Katie Schwartzkopf of Mill Valley - the top freshman girl in Kansas this season --  has run 18:26.3, while five other class 6A girls have run faster than 19:00 this season. They include junior Sarah Whitaker of Olathe North (18:45), senior Lily Strauss of Blue Valley North (18:48) senior Katie Kasunic of Shawnee Mission North (18:55.3), freshman Tori Wingrove of Blue Valley (18:54) and junior Bella Call of Blue Valley West (18:59.3).

Twelve girls in class 6A have clocked 19:04 or better in 2018. Twenty girls have run faster than 19:30.


Mill Valley's girls made the jump from class 5A this season, and it meant trouble for teams in class 6A. The Jaguars have proven pretty convincingly to this point in the season to be the best girls' squad in Kansas, evidenced by a third place finish (first Kansas school) at the Rim Rock Classic, and wins at the Eastern Kansas League and last week's regionals.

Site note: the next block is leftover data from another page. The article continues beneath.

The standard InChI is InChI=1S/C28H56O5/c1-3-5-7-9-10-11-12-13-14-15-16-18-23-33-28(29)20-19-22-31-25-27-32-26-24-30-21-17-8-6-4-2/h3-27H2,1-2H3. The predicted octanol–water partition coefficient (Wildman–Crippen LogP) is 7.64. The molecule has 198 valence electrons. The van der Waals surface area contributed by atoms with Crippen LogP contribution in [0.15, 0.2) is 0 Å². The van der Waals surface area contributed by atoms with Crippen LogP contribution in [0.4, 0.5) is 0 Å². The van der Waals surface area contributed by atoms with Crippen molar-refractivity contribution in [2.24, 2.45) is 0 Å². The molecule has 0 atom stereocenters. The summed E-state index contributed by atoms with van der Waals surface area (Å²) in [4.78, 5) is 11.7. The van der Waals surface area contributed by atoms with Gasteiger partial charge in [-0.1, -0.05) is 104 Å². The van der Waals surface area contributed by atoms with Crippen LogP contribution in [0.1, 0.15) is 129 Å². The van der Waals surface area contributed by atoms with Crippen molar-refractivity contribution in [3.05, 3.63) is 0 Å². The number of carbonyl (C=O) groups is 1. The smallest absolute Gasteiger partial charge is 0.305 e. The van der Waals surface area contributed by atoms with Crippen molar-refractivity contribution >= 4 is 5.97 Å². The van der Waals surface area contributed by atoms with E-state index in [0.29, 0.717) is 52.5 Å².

But Blue Valley West is not making it easy for Mill Valley. Led by Call and senior Kalea Chu (who has a season best of 19:02), Blue Valley West can match Mill Valley's top-end strength, and they were just eight points back at the EKL meet. Their pack times have consistently been under 50 seconds this season, which is a key factor to winning at state.


Olathe North's girls won the Sunflower League championship by 88 points two weeks ago, marking a surge up the state's ranks that lands them squarely as state title contenders. They were second to Blue Valley West at regionals this past weekend, just 14 points back. They're led by juniors Sarah Whitaker and Zoey Schillinger, and freshman Lexie Dockstater.


Manhattan, Shawnee Mission Northwest and Blue Valley Northwest hope to knock off one or more of the leading contenders for a spot on the podium. Last year's state champion and state runner-up -- Shawnee Mission North and Blue Valley North -- aren't in the mix as both failed to qualify for state out of last week's regional meets.


In class 6A boys, Trenton Cochran of Gardner-Edgerton is the defending champion; he also finished as the state runner-up two years ago.